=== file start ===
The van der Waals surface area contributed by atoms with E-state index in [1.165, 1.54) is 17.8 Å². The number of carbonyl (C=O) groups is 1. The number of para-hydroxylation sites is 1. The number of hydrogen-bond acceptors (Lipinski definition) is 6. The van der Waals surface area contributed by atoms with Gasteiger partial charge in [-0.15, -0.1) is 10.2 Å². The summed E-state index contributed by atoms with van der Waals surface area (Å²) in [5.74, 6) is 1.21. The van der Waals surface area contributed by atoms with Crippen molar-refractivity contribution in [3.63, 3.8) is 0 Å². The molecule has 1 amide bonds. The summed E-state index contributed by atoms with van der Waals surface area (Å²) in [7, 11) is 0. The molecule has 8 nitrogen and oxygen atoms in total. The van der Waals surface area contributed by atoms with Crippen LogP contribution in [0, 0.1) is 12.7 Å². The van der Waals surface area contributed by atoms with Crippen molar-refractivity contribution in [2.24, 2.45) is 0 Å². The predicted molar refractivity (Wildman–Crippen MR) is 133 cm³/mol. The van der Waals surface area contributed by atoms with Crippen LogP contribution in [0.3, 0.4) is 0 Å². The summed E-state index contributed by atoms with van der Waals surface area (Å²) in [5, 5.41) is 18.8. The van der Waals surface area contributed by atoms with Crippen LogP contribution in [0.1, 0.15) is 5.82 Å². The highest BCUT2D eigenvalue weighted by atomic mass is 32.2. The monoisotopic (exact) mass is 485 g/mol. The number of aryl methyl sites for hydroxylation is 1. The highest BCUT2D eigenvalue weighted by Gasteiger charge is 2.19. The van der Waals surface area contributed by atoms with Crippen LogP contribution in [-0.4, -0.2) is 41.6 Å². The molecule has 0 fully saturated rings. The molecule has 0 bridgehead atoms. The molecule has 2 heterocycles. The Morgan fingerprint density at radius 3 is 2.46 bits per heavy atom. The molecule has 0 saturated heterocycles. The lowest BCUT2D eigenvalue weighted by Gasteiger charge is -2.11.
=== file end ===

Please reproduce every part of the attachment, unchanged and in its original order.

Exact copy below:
The van der Waals surface area contributed by atoms with E-state index in [1.165, 1.54) is 17.8 Å². The number of carbonyl (C=O) groups is 1. The number of para-hydroxylation sites is 1. The number of hydrogen-bond acceptors (Lipinski definition) is 6. The van der Waals surface area contributed by atoms with Gasteiger partial charge in [-0.15, -0.1) is 10.2 Å². The summed E-state index contributed by atoms with van der Waals surface area (Å²) in [5.74, 6) is 1.21. The van der Waals surface area contributed by atoms with Crippen molar-refractivity contribution in [3.63, 3.8) is 0 Å². The molecule has 1 amide bonds. The summed E-state index contributed by atoms with van der Waals surface area (Å²) in [7, 11) is 0. The molecule has 8 nitrogen and oxygen atoms in total. The van der Waals surface area contributed by atoms with Crippen LogP contribution in [0, 0.1) is 12.7 Å². The van der Waals surface area contributed by atoms with Crippen molar-refractivity contribution in [2.24, 2.45) is 0 Å². The predicted molar refractivity (Wildman–Crippen MR) is 133 cm³/mol. The van der Waals surface area contributed by atoms with Crippen LogP contribution in [0.3, 0.4) is 0 Å². The summed E-state index contributed by atoms with van der Waals surface area (Å²) in [5, 5.41) is 18.8. The van der Waals surface area contributed by atoms with Crippen LogP contribution in [0.1, 0.15) is 5.82 Å². The highest BCUT2D eigenvalue weighted by atomic mass is 32.2. The monoisotopic (exact) mass is 485 g/mol. The number of aryl methyl sites for hydroxylation is 1. The highest BCUT2D eigenvalue weighted by Gasteiger charge is 2.19. The van der Waals surface area contributed by atoms with Crippen LogP contribution in [-0.4, -0.2) is 41.6 Å². The molecule has 0 fully saturated rings. The molecule has 0 bridgehead atoms. The molecule has 2 heterocycles. The Morgan fingerprint density at radius 3 is 2.46 bits per heavy atom. The molecule has 0 saturated heterocycles. The lowest BCUT2D eigenvalue weighted by Gasteiger charge is -2.11.